We’d say it’s raining laser printers, but we don’t want to send you running for cover—they are quite heavy, after all. But, in recent weeks, that’s how it seems here at Computer Shopper. Given all the laser models that have hit the market this summer, as soon as we plough through one group—testing, analyzing, and writing reviews—the next bunch shows up. They’re coming from Dell, HP, and others, in a variety of shapes, sizes, and prices. The summer of 2012 has turned out to be one of the hottest times in memory for laser-printer releases.
Here, we took a look at Dell’s $249 B1265dnf, a multifunction (printing, scanning, copying, and faxing) monochrome laser printer. The B1265dnf is the fourth model up—in terms of features, price, and print-volume rating—in a group of five monochrome lasers that Dell released in late June. Two of the company’s three less-expensive offerings in that line, the $99 B1160 and $119 B1160w, are so-called “personal” laser printers similar to Samsung’s $129.99 ML-2165W, which we reviewed in spring 2012. (We’ll be taking a look at the B1160w in the coming weeks.) The other cheaper model, an entry-level monochrome printer-only model, the B1260dn, we looked at earlier this month.
As multifunction lasers go, at under $250, the B1265dnf is an entry-level machine. In this part of the printer market, “entry-level” is an important distinction. With budget models like this one, you typically pay a low up-front price for the machine itself, but then pay a premium each time you buy the printer’s somewhat overpriced (as we see it, anyway) toner. In addition, these lasers usually have relatively low maximum monthly duty cycles. (“Duty cycle” is the number of pages the manufacturer says you can print each month without excessive wear on the machine.)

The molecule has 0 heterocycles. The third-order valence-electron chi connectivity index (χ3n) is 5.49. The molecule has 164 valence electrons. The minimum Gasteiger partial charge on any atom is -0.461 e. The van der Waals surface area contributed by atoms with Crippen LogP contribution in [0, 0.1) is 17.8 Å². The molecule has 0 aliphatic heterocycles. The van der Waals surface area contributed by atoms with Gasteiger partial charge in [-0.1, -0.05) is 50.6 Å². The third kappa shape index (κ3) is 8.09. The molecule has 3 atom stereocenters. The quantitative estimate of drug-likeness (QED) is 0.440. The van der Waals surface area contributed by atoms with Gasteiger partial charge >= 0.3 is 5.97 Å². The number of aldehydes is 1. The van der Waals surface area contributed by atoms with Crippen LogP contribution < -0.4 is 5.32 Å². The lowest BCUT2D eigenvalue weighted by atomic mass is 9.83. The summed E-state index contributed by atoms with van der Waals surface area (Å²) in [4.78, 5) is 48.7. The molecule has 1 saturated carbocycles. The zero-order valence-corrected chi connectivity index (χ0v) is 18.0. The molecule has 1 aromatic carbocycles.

Despite Dell’s “high duty cycle” proclamation for this model, the B1265dnf falls a little short of this claim. This model’s somewhat high per-page cost of operation, or cost per page (CPP), and relatively low duty cycle (20,000 pages per month) do not, in our estimation, meet the requirements for a high-volume laser. By comparison, the company’s higher-end 2355dn, with its low (under-2-cent) CPP and 80,000-page duty cycle, is a true high-volume monochrome multifunction laser. The B1265dnf is—at best—a mid-volume one.
Don’t get us wrong. We’re not saying that the B1265dnf is not a good printer—not by any means. It prints quickly and churns out great-looking documents, making it a good fit for small offices, small businesses, and small enterprise workgroups with modest print-volume requirements. However, if you push it anywhere close to the recommended monthly volume rating, you’d be much better off, over time on a CPP basis, with a pricier model with a higher duty cycle. Just be mindful of how much you print and copy. (We analyze the cost-per-page value equation between this model and higher-volume multifunction devices later on in this review.)
Read the full review at Computer Shopper.